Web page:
Class 2 devices are perceived to be of greater risk to the patient or user. General controls are not sufficient for safety or efficacy. Most of these devices require a 510(k) application. Approximately 3,000 Class 2 devices are cleared by the FDA each year. Most coronary catheters fall within this classification.
Class 3 devices are perceived to represent the highest risk to patient or user. These devices support or sustain human life, may prevent or impair human health, or present potential risk of illness or injury. Most Class 3 devices require a PMA application. Approximately 40 Class 3 devices are approved by the FDA each year. Examples include heart valves and pacemakers.
In regards to medical device cleanroom design, Class II and Class III devices require a Quality Mangement System established by ISO 13485. A cleanroom is a critical component for ensuring traceability, lot-to-lot tracking, establishing an aseptic workflow, and for monitoring air quality to identify and eliminate sources of contamination.
The requirements of ISO 13485 apply to any medical device organization regardless of size and activity as a basis for demonstrating and supporting compliance with regulatory requirements.
Medical Device Cleanroom Design
The principles of cleanroom design for medical devices must support three objectives:
- Suitable size, construction, and location to facilitate cleaning, maintenance, and proper operations
- Plan adequate space for orderly placement of equipment and materials to prevent mix-ups and contamination
- Design the adequate flow of materials & persons to prevent contamination.
FDA 21 CFR 211.42 addresses design and construction features. According to the regulation:
- The facility must be of suitable size, construction, and location so that cleaning, maintenance, and operations can be properly performed.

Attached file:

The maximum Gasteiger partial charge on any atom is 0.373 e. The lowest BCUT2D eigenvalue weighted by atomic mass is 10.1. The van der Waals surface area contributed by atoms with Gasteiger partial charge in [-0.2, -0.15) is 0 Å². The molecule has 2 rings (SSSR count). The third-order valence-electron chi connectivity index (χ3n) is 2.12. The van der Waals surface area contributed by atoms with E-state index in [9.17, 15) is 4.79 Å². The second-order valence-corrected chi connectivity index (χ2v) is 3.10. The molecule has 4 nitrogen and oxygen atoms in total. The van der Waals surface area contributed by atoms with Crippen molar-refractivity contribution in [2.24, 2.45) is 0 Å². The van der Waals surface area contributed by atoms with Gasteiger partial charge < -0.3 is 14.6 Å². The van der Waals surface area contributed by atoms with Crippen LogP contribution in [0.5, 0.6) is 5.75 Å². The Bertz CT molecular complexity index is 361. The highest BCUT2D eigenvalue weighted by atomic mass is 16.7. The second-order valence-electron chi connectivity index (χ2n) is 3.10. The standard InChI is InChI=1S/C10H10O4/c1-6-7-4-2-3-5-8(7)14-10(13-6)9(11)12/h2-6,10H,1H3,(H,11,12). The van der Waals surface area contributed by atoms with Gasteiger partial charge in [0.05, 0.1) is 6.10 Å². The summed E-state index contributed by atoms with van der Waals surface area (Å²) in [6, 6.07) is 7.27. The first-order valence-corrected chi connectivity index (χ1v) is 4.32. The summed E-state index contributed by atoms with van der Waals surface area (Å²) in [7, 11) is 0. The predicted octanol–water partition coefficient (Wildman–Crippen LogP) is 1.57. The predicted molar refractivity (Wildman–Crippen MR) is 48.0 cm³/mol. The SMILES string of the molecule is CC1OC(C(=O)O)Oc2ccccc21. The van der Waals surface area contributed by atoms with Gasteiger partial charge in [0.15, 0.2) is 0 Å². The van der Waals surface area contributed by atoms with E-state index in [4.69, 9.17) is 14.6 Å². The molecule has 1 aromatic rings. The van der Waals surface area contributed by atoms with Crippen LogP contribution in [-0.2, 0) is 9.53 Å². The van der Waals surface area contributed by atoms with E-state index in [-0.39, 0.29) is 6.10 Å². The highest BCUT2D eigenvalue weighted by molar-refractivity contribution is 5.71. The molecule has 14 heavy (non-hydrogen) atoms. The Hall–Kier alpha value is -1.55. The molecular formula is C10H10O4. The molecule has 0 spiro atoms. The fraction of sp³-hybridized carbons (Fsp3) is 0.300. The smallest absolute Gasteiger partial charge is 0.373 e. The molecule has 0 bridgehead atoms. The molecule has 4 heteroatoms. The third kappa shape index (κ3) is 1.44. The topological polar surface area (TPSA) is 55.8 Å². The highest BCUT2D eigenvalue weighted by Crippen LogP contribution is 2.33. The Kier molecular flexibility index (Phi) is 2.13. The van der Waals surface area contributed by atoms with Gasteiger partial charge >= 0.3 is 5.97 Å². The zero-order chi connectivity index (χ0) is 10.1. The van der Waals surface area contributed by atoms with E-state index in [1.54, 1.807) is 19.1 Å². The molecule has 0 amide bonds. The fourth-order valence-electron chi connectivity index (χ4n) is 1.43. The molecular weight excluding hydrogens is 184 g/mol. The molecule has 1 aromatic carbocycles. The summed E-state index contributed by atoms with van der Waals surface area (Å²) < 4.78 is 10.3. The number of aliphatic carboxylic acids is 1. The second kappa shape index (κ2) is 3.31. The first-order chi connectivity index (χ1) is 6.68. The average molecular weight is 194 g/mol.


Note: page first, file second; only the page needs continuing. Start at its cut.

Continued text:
- The facility must have adequate space and flow design to prevent mix-ups and cross-contamination.
- Surfaces must be easy to clean.
- Temperature and humidity must be controlled as appropriate.
- Air must be positive pressure and HEPA filtered. (Non-hazardous)
- Environmental conditions must be monitored.
- Room and equipment must be cleaned and disinfected properly.
- Equipment must remain in aseptic conditions.
Medical Device Cleanroom Requirements?
What Cleanroom Classification is Required for Class I, Class II, and Class III Devices
Our cleanroom teams often field inquiries from large and small operations alike. Many of our customers want to know what ISO Classification is required for a Class I or Class II device, or for a particular technology. Some organizations don’t require a standardized compliance and only intend to make a particular area cleaner, or create manufacturing cells that isolate cleaner tasks from dirtier ones.
ISO 7 – 8 cleanrooms are common for Class I and Class II medical devices. Because a Class 1 device does not require a Quality Management System, a softwall cleanroom is common instead of a dedicated installation. Class III devices carry greater risk and a higher degree of regulatory control, therefore justify the most stringent manufacturing conditions. As device complexity grows and part sizes shrink, particles become more problematic. This leads many facilities towards a cleaner classification than immediately necessary in order to future-proof the build for evolving process requirements.
Cleanroom Design for Injection Molded Medical Devices
Broadly, most injection molded medical devices are produced in ISO Class 8 (Class 100,000) cleanrooms. Sterile devices may require an ISO Class 5 cleanroom (Class 100), while medical device packaging is conducted in an ISO Class 7-8 cleanroom. Classification of surrounding environments, isolators, and sterilization processes all require very specific performance criteria.
Plastic injection molding and packaging may extend to ISO Class 8 (Class 100,000) which requires an average airflow velocity of 8 ft/min with 5 – 48 air changes per hour. The space will require HEPA filtration fan filter units with 5% – 20% ceiling surface coverage depending on the process.